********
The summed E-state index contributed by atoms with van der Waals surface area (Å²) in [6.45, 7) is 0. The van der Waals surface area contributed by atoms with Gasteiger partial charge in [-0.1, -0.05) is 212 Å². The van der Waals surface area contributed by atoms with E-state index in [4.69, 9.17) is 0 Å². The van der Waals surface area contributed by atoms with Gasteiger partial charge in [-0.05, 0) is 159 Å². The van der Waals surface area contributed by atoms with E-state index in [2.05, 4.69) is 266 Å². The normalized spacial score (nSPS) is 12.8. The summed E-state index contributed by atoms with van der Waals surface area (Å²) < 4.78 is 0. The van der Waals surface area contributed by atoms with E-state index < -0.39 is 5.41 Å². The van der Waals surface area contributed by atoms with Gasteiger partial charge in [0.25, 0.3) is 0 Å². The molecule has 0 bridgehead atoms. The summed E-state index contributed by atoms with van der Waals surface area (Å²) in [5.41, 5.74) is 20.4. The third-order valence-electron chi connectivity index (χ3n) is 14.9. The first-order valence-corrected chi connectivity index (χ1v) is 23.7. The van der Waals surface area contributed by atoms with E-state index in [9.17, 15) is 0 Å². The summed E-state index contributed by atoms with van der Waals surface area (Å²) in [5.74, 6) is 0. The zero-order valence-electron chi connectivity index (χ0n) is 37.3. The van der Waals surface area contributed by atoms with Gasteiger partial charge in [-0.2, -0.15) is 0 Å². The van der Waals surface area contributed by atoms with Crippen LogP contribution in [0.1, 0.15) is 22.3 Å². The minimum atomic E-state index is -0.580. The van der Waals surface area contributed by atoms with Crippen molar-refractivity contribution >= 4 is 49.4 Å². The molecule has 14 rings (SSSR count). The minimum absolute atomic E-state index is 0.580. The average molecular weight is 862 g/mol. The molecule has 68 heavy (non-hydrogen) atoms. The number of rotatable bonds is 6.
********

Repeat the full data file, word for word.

The summed E-state index contributed by atoms with van der Waals surface area (Å²) in [6.45, 7) is 0. The van der Waals surface area contributed by atoms with Gasteiger partial charge in [-0.1, -0.05) is 212 Å². The van der Waals surface area contributed by atoms with E-state index in [4.69, 9.17) is 0 Å². The van der Waals surface area contributed by atoms with Gasteiger partial charge in [-0.05, 0) is 159 Å². The van der Waals surface area contributed by atoms with E-state index in [2.05, 4.69) is 266 Å². The normalized spacial score (nSPS) is 12.8. The summed E-state index contributed by atoms with van der Waals surface area (Å²) < 4.78 is 0. The van der Waals surface area contributed by atoms with E-state index < -0.39 is 5.41 Å². The van der Waals surface area contributed by atoms with Gasteiger partial charge in [0.25, 0.3) is 0 Å². The molecule has 0 bridgehead atoms. The summed E-state index contributed by atoms with van der Waals surface area (Å²) in [5.41, 5.74) is 20.4. The third-order valence-electron chi connectivity index (χ3n) is 14.9. The first-order valence-corrected chi connectivity index (χ1v) is 23.7. The van der Waals surface area contributed by atoms with E-state index in [9.17, 15) is 0 Å². The summed E-state index contributed by atoms with van der Waals surface area (Å²) in [5.74, 6) is 0. The zero-order valence-electron chi connectivity index (χ0n) is 37.3. The van der Waals surface area contributed by atoms with Gasteiger partial charge in [-0.2, -0.15) is 0 Å². The van der Waals surface area contributed by atoms with Crippen LogP contribution in [0.1, 0.15) is 22.3 Å². The minimum atomic E-state index is -0.580. The van der Waals surface area contributed by atoms with Crippen molar-refractivity contribution >= 4 is 49.4 Å². The molecule has 14 rings (SSSR count). The minimum absolute atomic E-state index is 0.580. The average molecular weight is 862 g/mol. The molecule has 68 heavy (non-hydrogen) atoms. The number of rotatable bonds is 6.